Have you heard of "green gold?" If you have, you know it means ginseng. Similar to how gold will always be valuable, ginseng will always be worth hundreds to thousands of dollars per pound. It is such a hot commodity that it is being hailed as the new gold rush in America. Rather than wandering in the forest and competing for some wild 'sang, you can safely grow your own at home.
Although it is not a get rich quick scheme, the financial rewards from growing ginseng really do sound almost too good to be true. The fact of the matter is that in five years, you can grow over $100,000 worth of the precious commodity on only half an acre of land!
There are no sophisticated techniques required to raise ginseng, you just need some patience and a delicate touch. The roots are best when left to mature for 5-10 years. The older and larger the ginseng, the more valuable it becomes. If you want to cut down on your waiting time, ginseng roots that are one to three years old are available for purchase.
Roots versus Seeds
When transplanting rootlets, it is best to do so by setting the seedlings 3 inches apart. If planting in the spring, do so in March or April, just before the ginseng begins to bud. If choosing to plant in fall, try to do so in September or October, when the berries are getting ready to fall off. It is best to always replant red ginseng berries during the fall so that ginseng will continue to be available every year.
If you decide to plant ginseng seeds, consider purchasing stratified ginseng seeds. Stratified ginseng seeds are protected in moist sand for a year while the embryo develops and grows. These seeds are best planted any time from September through March. The seeds will sprout in the spring.
For those already familiar with ginseng cultivation who are eager to establish their own homegrown income, consider starting small and growing in stages. The first year, it is recommended that you plant a permanent seed producing plot of about 750 square feet. For this, you'll need to order either 2,000 rootlets or 4,000 seeds. During the second year, plant another 750 square feet with the berries from the initial seed producing plot. Your plot size will grow exponentially each year thereafter. By starting with permanent seed beds, you can begin on a small scale with minimal capital investment.
Fertilizer and Mulch
Decaying leaves are the best fertilizer for ginseng. Chemical fertilizer increases the ginseng's susceptibility to disease; potentially killing your crop and your efforts.
Mulch is absolutely essential in helping keep your roots moist during the hot summer days. Keep your ginseng in a shaded area and the crop will retain enough moisture with the mulch so that it will not require much watering. Mulch will also save your ginseng from winter frost and may require as much as 4 inches to make it with snowy conditions. Be sure to remove a portion of the thick layer in the spring so that the young plants can emerge.
Ginseng does not require as much ongoing care as vegetable gardens, but first year plants are especially vulnerable to stress. Mature plants will require little beyond a weekly inspection. The worst that may occur is that a top dies, ending growth for the season. Fortunately, next spring, a new top will appear.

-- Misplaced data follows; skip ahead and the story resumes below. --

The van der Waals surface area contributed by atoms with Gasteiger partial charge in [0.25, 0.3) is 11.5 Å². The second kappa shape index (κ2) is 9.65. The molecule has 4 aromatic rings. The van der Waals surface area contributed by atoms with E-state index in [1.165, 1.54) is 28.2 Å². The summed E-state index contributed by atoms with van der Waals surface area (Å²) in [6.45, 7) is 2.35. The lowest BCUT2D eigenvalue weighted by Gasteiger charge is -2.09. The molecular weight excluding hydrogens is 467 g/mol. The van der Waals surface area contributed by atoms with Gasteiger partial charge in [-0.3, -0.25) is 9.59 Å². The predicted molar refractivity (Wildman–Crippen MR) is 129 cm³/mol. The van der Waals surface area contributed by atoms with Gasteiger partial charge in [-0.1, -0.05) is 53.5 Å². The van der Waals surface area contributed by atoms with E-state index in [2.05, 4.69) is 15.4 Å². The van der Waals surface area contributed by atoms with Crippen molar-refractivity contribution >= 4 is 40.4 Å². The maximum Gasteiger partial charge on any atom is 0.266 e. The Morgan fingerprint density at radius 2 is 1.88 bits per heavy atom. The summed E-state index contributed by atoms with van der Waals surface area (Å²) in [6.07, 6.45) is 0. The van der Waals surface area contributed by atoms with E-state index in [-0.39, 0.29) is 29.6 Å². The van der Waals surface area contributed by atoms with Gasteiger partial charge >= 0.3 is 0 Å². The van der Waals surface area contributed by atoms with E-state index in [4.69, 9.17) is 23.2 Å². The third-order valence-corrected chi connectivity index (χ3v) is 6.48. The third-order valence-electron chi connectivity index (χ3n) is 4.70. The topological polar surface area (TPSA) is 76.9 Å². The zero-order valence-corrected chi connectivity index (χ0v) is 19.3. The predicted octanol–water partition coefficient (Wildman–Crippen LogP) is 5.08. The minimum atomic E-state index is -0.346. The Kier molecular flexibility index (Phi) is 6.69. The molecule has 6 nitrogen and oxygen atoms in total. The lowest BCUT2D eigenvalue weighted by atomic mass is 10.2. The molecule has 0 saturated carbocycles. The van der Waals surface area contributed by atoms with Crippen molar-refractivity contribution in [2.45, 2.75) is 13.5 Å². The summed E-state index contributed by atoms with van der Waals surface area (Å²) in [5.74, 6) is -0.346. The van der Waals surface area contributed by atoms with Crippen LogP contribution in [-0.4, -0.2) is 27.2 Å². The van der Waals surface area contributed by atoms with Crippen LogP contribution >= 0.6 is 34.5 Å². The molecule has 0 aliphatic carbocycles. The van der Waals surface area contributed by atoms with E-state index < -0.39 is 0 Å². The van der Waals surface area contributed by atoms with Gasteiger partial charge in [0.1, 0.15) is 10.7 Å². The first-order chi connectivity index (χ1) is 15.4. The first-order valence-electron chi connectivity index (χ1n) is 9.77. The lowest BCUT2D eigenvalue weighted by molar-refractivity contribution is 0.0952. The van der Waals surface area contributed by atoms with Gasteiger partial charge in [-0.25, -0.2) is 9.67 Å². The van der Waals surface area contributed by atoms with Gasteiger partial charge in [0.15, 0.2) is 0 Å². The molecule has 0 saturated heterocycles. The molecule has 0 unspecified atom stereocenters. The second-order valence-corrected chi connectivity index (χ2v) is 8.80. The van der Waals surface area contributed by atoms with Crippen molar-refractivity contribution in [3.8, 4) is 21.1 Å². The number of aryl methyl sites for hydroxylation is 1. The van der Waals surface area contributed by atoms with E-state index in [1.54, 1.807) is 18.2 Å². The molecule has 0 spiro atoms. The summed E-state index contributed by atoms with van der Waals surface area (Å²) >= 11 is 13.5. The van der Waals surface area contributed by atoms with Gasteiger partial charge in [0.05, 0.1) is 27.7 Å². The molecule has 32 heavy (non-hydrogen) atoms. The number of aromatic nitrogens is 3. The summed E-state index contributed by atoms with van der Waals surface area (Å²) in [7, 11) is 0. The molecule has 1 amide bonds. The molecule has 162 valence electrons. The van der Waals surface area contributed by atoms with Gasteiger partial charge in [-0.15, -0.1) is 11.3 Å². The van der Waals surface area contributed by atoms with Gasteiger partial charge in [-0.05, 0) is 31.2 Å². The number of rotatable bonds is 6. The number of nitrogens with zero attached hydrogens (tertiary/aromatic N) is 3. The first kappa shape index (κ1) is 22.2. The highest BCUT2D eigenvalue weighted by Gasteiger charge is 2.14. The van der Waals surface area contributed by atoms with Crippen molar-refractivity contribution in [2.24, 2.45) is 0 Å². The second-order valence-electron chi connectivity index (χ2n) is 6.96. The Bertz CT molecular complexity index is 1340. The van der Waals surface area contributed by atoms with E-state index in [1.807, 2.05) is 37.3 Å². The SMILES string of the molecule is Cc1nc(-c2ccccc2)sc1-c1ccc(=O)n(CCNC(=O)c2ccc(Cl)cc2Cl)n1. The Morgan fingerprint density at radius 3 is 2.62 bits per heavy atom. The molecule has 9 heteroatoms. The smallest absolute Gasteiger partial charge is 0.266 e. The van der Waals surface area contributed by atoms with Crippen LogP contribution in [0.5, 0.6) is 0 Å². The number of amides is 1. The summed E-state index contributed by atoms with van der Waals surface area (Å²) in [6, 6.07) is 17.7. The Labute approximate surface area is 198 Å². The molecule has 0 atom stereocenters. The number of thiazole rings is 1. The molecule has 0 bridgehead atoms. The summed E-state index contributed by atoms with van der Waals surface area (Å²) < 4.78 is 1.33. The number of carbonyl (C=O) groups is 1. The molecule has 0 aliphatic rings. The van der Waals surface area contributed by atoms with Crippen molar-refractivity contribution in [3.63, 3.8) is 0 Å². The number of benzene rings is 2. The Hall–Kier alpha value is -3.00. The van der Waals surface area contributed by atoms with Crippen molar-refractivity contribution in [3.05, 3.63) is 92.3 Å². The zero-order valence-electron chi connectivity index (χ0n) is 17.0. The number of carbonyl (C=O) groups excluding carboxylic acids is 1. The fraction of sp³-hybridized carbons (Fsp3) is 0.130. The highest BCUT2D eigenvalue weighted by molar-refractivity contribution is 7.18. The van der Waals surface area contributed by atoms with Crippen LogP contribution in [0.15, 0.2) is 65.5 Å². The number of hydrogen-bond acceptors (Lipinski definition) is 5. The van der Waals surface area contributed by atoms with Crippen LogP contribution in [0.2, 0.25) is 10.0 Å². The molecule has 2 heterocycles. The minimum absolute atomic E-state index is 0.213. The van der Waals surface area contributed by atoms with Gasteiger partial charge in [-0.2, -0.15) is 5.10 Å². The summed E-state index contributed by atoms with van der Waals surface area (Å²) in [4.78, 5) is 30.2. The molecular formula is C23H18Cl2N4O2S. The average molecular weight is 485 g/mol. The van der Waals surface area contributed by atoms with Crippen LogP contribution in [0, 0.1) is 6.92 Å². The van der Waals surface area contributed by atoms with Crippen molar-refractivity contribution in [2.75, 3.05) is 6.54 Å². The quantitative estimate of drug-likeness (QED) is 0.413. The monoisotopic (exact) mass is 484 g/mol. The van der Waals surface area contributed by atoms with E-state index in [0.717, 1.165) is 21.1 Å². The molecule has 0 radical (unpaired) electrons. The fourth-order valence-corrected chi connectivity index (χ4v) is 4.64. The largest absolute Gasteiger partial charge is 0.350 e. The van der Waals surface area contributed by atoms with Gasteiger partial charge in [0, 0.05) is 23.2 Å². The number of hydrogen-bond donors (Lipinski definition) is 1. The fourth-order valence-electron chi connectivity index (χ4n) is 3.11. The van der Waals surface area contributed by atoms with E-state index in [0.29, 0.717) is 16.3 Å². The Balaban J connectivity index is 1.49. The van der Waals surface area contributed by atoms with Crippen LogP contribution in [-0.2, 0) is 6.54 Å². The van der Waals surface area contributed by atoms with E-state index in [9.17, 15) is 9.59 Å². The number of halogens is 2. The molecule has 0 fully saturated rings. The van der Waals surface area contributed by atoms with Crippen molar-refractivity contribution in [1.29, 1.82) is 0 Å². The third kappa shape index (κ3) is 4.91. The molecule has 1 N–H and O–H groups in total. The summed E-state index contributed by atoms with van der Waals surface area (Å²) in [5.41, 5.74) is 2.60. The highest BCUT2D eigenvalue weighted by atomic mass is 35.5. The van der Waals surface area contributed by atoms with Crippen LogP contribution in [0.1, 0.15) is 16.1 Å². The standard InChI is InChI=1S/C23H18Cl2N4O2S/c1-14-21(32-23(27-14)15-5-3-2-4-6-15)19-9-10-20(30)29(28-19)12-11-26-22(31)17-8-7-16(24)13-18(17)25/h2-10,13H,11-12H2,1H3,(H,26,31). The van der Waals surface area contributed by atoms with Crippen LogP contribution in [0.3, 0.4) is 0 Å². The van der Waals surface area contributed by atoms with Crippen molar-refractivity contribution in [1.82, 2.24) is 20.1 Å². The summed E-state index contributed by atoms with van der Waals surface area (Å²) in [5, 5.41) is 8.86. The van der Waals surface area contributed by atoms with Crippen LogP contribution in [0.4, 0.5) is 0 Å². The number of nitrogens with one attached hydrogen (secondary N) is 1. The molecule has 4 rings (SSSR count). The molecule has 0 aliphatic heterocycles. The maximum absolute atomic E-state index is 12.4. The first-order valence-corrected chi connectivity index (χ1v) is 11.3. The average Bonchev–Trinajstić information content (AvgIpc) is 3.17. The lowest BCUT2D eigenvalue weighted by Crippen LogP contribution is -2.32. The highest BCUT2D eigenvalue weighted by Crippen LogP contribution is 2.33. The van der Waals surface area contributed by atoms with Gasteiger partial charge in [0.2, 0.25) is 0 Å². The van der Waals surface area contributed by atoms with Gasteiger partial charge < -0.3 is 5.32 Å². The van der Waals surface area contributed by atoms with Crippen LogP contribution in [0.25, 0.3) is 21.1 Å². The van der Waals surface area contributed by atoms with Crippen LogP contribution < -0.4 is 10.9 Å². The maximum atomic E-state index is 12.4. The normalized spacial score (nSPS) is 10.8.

If your ginseng is thickly sown, beware of disease. If one top is infected, remove it before it infects the rest of your crop. To avoid this, plant sparsely and make sure there's good air circulation over your beds.
Your roots may not be damaged by furry critters, but watch the berries that ripen in the fall. If you leave them for too long, you may find that many small creatures love to feast on the precious red gems.
Due to the value of ginseng, more often than not, the only pest you should be wary of are other humans. Those who know the value of ginseng are irresistibly tempted to dig up a large batch of mature ginseng. Roots cannot be traced and are easily sold for the full value.
Seeds are picked in the fall and should be stored in a cool, moist place away from the sun. Now think of a cake and all of its layers. Similarly, you will need to alternate sand and seed in layers. Alternate one inch of sand with a half inch of berries. Make sure the top layer is composed of sand and cover it with a damp towel. Keep the berries moist for no longer than six weeks. The goal is to let the pulp around the berry decay until the seeds are exposed. Once the seeds are exposed, simply use a mesh screen and pile on the berry sand mixture. Rinse the sand away and the seeds will be ready to plant.
Ginseng roots will not be worth much before their fifth year. However, after the fifth year, the root weight will generall increase 20 percent a year. Ginseng is valued by weight above all else, so the longer you let it mature, the wealthier you will become. Roots over ten years old are especially prized.
To harvest the ginseng, very carefully dig it out of the ground, being careful not to damage the root. Rise off the dirt, but do not scrub it. The rings around the ginseng are held in high regard, so scrubbing them away will only devalue your crop.
If you are near a buyer, you do not need to dry the root, simply cash out. If you do not live near a buyer, you may want to consider drying the ginseng a bit to prevent mold during transit to a buyer. To do so, spread the roots in a single layer on a screen. Place this in a well ventilated room with a temperature of 60°F, not exceeding 90°F. Turn your ginseng once a day. If damp weather occurs, place your ginseng in direct sunlight for a few hours to prevent mold. Small roots will only take a day to dry, while large ones may take as long as six weeks.
What people are willing to pay for American ginseng is astonishing. If you love to garden, it is worth your time to plant some ginseng. It will pay for itself in root and berry.